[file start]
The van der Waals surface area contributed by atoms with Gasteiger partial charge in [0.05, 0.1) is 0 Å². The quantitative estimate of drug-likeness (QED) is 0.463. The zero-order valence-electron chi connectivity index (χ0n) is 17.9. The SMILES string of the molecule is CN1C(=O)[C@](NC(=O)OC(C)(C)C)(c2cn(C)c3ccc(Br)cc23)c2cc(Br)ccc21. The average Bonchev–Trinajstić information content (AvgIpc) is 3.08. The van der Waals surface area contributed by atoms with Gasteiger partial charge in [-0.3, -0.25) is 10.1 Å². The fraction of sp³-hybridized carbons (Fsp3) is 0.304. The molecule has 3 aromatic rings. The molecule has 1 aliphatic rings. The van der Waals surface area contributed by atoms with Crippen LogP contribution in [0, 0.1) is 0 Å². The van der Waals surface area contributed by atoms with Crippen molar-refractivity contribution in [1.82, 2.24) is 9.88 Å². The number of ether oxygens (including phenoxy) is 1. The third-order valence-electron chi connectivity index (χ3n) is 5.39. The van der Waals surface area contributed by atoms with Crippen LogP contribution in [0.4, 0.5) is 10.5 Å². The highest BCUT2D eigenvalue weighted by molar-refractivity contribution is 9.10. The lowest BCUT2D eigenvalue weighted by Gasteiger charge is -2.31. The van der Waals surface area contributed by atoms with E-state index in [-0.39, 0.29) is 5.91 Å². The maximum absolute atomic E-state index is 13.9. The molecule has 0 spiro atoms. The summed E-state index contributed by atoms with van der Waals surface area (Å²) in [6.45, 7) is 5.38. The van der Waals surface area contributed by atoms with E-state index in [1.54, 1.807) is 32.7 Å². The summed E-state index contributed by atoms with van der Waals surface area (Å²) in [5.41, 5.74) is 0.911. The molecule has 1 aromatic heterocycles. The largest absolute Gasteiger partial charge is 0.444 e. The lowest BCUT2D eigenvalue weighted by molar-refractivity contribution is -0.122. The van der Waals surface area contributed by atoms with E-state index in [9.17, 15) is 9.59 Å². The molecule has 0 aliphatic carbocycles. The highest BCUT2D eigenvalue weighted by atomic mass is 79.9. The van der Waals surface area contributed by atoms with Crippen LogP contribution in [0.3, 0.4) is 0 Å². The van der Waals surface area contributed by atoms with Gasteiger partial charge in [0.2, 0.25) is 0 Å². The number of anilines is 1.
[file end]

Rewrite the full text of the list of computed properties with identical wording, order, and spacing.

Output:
The van der Waals surface area contributed by atoms with Gasteiger partial charge in [0.05, 0.1) is 0 Å². The quantitative estimate of drug-likeness (QED) is 0.463. The zero-order valence-electron chi connectivity index (χ0n) is 17.9. The SMILES string of the molecule is CN1C(=O)[C@](NC(=O)OC(C)(C)C)(c2cn(C)c3ccc(Br)cc23)c2cc(Br)ccc21. The average Bonchev–Trinajstić information content (AvgIpc) is 3.08. The van der Waals surface area contributed by atoms with Gasteiger partial charge in [-0.3, -0.25) is 10.1 Å². The fraction of sp³-hybridized carbons (Fsp3) is 0.304. The molecule has 3 aromatic rings. The molecule has 1 aliphatic rings. The van der Waals surface area contributed by atoms with Crippen LogP contribution in [0, 0.1) is 0 Å². The van der Waals surface area contributed by atoms with Crippen molar-refractivity contribution in [1.82, 2.24) is 9.88 Å². The number of ether oxygens (including phenoxy) is 1. The third-order valence-electron chi connectivity index (χ3n) is 5.39. The van der Waals surface area contributed by atoms with Crippen LogP contribution in [0.4, 0.5) is 10.5 Å². The highest BCUT2D eigenvalue weighted by molar-refractivity contribution is 9.10. The lowest BCUT2D eigenvalue weighted by Gasteiger charge is -2.31. The van der Waals surface area contributed by atoms with E-state index in [-0.39, 0.29) is 5.91 Å². The maximum absolute atomic E-state index is 13.9. The molecule has 0 spiro atoms. The summed E-state index contributed by atoms with van der Waals surface area (Å²) in [6.45, 7) is 5.38. The van der Waals surface area contributed by atoms with E-state index in [1.54, 1.807) is 32.7 Å². The summed E-state index contributed by atoms with van der Waals surface area (Å²) in [5.41, 5.74) is 0.911. The molecule has 1 aromatic heterocycles. The largest absolute Gasteiger partial charge is 0.444 e. The lowest BCUT2D eigenvalue weighted by molar-refractivity contribution is -0.122. The van der Waals surface area contributed by atoms with E-state index in [9.17, 15) is 9.59 Å². The molecule has 0 aliphatic carbocycles. The highest BCUT2D eigenvalue weighted by atomic mass is 79.9. The van der Waals surface area contributed by atoms with Crippen LogP contribution in [0.3, 0.4) is 0 Å². The van der Waals surface area contributed by atoms with Gasteiger partial charge in [0.2, 0.25) is 0 Å². The number of anilines is 1.